Wednesday, December 11, 2013

Let It Go

There aren't a lot of movies that we spend money on to go see in the theater. Usually, we just wait until the movie comes to Redbox. But, occasionally there are movies that are too good to pass up the ginormous screen for. Disney's Frozen is one of those movies. I would even go to the theater more than once! Now that is rare.
Because I have anxiety and depression and I blog about it, I often find links and connections between things in life or portrayed in movies and depression. In this movie, it was the song, "Let it Go." A little background, Elsa (one of the main characters) was born with an incredible power (some call it a curse) to create snow and ice with the flick of her hand. As a child, she and her sister, Anna, would play in the snow that Elsa created. Then, one day, Elsa accidentally injures Anna with her power. It is after that that she is told she must keep her powers a secret. She can't let anyone know what she can do. She is told she must be strong and "not feel." In order to keep her sister and others safe, Elsa stays shut in her room for years trying to learn how to control her power. 
What I found interesting, was that the more she tried to hide and control it, the worse it became. The more she told herself to not feel, the more uncontrollable the power became.  
After a series of events, there is a moment when Elsa is unable to control her power in front of a large group of people. They find out about her powers and many consider her a "monster." In order to keep others safe, she runs away to a high mountain. It is here that she finds happiness as she "Lets it Go." (And sings an absolutely INCREDIBLE song, seriously, if you want chills, listen to it) On this mountain, she is able to use her powers without worry. She builds amazing and beautiful things. She creates a gorgeous castle from ice and finally feels free.
But what had changed? Why were her powers doing amazing things now? Why were they not hurting anyone? Why? Because she stopped worrying about it, and let it go. She stopped trying to control and hide her powers and let them go.    
I have been the person sitting in my room before, clenching my eyes tightly trying to control the thoughts in my mind. Trying to force things in and out, trying to keep it in and fix my insides. I've been the person to wait months before I told loved ones how much I was struggling in fear of embarrassment. I have been the person crying and wondering what happened to my life and wondering why I can't just fix everything in my head. I have been the girl who shut loved ones out in fear of hurting them. I have been the one trying to control my mind and make it do what I want.
I have also been the girl to "Let it Go." It's easier said than done, but I have found that I can let it go. This blog is one way that I do that. I write about it. I try to not keep it hidden. I try to let it go. As I have mentioned before, talking about it helps so much.
When I was younger and I would worry non-stop about things, my mom told me to "float." What she meant was, imagine yourself in the clouds or in water, and just float. Whenever a worry comes to your mind, just float. Don't fight it, just float. Just breathe and remember, they are just thoughts. Float. This is another way I let it go.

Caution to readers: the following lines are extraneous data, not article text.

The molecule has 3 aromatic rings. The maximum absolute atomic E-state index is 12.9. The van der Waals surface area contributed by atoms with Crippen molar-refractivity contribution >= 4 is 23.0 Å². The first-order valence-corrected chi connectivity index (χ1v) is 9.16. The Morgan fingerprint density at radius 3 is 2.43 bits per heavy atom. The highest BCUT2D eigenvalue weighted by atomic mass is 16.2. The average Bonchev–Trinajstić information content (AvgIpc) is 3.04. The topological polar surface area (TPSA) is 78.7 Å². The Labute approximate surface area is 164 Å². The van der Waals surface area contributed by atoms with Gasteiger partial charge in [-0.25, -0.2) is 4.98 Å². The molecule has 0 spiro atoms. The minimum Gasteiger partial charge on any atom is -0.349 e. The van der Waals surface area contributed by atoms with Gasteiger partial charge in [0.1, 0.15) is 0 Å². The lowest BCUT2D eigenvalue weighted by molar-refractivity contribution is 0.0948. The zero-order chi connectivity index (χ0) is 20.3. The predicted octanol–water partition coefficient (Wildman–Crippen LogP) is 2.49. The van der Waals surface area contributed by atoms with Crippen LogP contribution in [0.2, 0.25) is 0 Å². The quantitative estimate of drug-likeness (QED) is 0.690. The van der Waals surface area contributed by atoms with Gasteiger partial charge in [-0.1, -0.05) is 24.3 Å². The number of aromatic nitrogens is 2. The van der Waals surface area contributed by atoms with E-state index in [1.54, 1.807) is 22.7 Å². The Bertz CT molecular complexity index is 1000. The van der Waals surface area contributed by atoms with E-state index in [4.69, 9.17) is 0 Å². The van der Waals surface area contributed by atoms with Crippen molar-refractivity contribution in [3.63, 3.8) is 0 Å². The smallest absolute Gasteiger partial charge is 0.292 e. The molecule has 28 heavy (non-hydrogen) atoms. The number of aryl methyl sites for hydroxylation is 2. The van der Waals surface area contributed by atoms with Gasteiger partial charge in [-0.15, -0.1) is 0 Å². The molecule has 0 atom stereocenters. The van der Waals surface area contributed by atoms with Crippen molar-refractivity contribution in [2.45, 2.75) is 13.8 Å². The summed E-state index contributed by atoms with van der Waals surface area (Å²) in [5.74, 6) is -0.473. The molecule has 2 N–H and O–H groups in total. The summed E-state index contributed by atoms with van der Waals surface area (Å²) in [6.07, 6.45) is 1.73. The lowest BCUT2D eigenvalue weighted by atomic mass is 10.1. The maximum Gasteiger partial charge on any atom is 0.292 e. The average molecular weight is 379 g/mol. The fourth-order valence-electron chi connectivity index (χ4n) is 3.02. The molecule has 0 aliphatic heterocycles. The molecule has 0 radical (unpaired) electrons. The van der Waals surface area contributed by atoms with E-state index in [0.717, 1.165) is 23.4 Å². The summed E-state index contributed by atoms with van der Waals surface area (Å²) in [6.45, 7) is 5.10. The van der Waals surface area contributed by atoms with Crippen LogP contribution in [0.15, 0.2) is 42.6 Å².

As I let it go, I find myself closer to my loved ones, not further away. While some people may not understand depression, (and I don't blame them, it's weird!) I have come to not be afraid of people knowing I deal with it.
When I let it go, my anxiety and depression can actually do beautiful things, such as this blog. My anxiety and depression have made me a much more compassionate and kind person. They have taught me not to judge others. When I let it go, my "curse" can actually be a beautiful thing.
"Let It Go"
"Couldn’t keep it in, Heaven knows I tried. Don’t let them in, don’t let them see, be the good girl you always have to be. Conceal, don’t feel, don’t let them know. Well now they know! Let it go! Can’t hold it in anymore.
I don’t care what they’re going to say, let the storm rage on. The cold never bothered me anyway.
The fears that once controlled me can’t get to me at all.
Here I stand in the light of day, let the storm rage on. The cold never bothered me anyway." 


  1. It's like the more you "swallow" the anxiety down or feel that you shouldn't be feeling this way, the worse it gets. Sometimes when I cry (which is often!) or begin to, I just get more upset when I try to hold it in because it's not possible so it's only another failure/disappointment. Once I learned that it was okay to accept it and just bawl sometimes or just learn it was okay to be upset, the less depressed I would get.

    1. Amen amen! I used to try to hide it and hold it all in. I thought crying meant I was weak or ungrateful. Then, I realized that crying allows me to release negative feelings. It can clear your head and help you feel fresh. Having a good cry when needed is not wrong! Thanks for sharing your thoughts!